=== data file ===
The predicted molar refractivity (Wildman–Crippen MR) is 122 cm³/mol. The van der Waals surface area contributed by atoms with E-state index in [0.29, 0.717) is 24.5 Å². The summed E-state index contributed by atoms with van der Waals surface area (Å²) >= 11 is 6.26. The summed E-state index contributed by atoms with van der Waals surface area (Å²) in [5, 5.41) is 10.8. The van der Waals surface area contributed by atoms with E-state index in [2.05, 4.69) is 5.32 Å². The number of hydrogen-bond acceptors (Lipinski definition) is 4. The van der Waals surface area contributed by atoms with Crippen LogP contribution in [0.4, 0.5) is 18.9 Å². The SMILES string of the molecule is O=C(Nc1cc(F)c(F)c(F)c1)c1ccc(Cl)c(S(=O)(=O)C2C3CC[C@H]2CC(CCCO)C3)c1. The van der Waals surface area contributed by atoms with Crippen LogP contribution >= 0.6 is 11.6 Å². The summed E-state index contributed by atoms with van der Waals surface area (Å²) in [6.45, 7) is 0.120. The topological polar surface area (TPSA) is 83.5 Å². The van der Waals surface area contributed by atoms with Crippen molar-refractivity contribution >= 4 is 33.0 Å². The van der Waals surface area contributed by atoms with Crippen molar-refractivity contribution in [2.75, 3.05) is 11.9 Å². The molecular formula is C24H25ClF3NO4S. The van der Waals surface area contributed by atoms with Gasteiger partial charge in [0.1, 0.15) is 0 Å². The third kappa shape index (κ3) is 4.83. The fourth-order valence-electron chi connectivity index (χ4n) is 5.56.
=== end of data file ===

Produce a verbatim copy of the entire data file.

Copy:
The predicted molar refractivity (Wildman–Crippen MR) is 122 cm³/mol. The van der Waals surface area contributed by atoms with E-state index in [0.29, 0.717) is 24.5 Å². The summed E-state index contributed by atoms with van der Waals surface area (Å²) >= 11 is 6.26. The summed E-state index contributed by atoms with van der Waals surface area (Å²) in [5, 5.41) is 10.8. The van der Waals surface area contributed by atoms with E-state index in [2.05, 4.69) is 5.32 Å². The number of hydrogen-bond acceptors (Lipinski definition) is 4. The van der Waals surface area contributed by atoms with Crippen LogP contribution in [0.4, 0.5) is 18.9 Å². The SMILES string of the molecule is O=C(Nc1cc(F)c(F)c(F)c1)c1ccc(Cl)c(S(=O)(=O)C2C3CC[C@H]2CC(CCCO)C3)c1. The van der Waals surface area contributed by atoms with Crippen LogP contribution >= 0.6 is 11.6 Å². The summed E-state index contributed by atoms with van der Waals surface area (Å²) in [6.45, 7) is 0.120. The topological polar surface area (TPSA) is 83.5 Å². The van der Waals surface area contributed by atoms with Crippen molar-refractivity contribution >= 4 is 33.0 Å². The van der Waals surface area contributed by atoms with Crippen molar-refractivity contribution in [2.75, 3.05) is 11.9 Å². The molecular formula is C24H25ClF3NO4S. The van der Waals surface area contributed by atoms with Gasteiger partial charge in [0.1, 0.15) is 0 Å². The third kappa shape index (κ3) is 4.83. The fourth-order valence-electron chi connectivity index (χ4n) is 5.56.